abstracted from “A Notebook Buyer’s Guide” by Antone Gonsalves Technology & Learning, October 2002 http://www.techlearning.com/db_area/archives/TL/2002/10/update1.html
Purchasing laptop computers for use in a school environment can present a challenge. The gaggle of options available sometimes can make for an impossible choice. In this article, the author runs over those components that are most suited for school use.
• Speed. Most important is the processor or central processing unit (CPU). The author suggests 700 MHz or higher for classroom use. Also, a minimum of 128MB of memory is essentialalthough 256MB, he says, is best. And a 10GB hard drive will do. But the author recommends stretching for 20GB, if possible.
• Monitor. The author recommends screens 14 inches or larger so that graphics and text can be viewed comfortably at the standard Windows resolution of 1,024 pixels by 768 pixels.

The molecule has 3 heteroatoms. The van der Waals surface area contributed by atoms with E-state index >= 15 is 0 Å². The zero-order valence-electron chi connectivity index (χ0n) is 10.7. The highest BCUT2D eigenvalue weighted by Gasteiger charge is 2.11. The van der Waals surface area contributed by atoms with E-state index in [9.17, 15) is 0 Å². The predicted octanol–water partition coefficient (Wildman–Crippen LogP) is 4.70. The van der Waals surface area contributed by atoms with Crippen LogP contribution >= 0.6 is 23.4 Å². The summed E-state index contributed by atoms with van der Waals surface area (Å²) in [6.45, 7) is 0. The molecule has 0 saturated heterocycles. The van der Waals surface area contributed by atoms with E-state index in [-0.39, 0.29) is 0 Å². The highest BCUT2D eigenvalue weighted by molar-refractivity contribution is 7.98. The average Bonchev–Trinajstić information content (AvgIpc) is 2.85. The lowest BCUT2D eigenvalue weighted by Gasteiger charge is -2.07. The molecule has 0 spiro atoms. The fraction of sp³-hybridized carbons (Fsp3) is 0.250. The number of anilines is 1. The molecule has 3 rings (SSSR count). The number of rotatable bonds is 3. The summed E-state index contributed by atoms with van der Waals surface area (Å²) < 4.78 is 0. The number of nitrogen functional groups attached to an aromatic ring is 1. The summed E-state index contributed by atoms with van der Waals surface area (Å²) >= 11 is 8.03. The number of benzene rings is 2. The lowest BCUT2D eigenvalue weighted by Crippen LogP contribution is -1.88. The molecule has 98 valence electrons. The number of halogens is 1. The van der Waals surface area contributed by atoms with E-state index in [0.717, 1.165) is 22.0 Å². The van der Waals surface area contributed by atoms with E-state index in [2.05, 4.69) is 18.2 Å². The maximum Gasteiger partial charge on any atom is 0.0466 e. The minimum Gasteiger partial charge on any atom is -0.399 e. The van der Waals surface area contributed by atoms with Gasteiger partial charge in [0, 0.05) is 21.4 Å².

• Drives. The author warns that it would be a mistake to purchase anything less than a CD-R/RW drive, which empowers machines to read CD-ROMs, burn CD-Rs and CD-Ws, and eliminates the need for an added floppy disk drive.
• Battery. Batteries normally will last less time than a company will admit, the author says. Power-saving features such as dimmed screens, slowed CPUs, and reduced internet connectivity will help with a pack’s longevity. But in standard usage, don’t expect the battery to last too long.
• Internet connectivity. Almost all notebooks are equipped with standard 56Kbps modems, the author said. Ethernet cards also are coming standard these days. And if wireless networking is planned, look for machines with built-in antennas.
• Weight. School technology purchasers must decide whether it’s ease of portability they desire or functionality and speed that are most important. Machines that weigh between 2.5 and four pounds lack the power and processing speeds of the more expensive notebooks, which can run as heavy as eight pounds, the author says.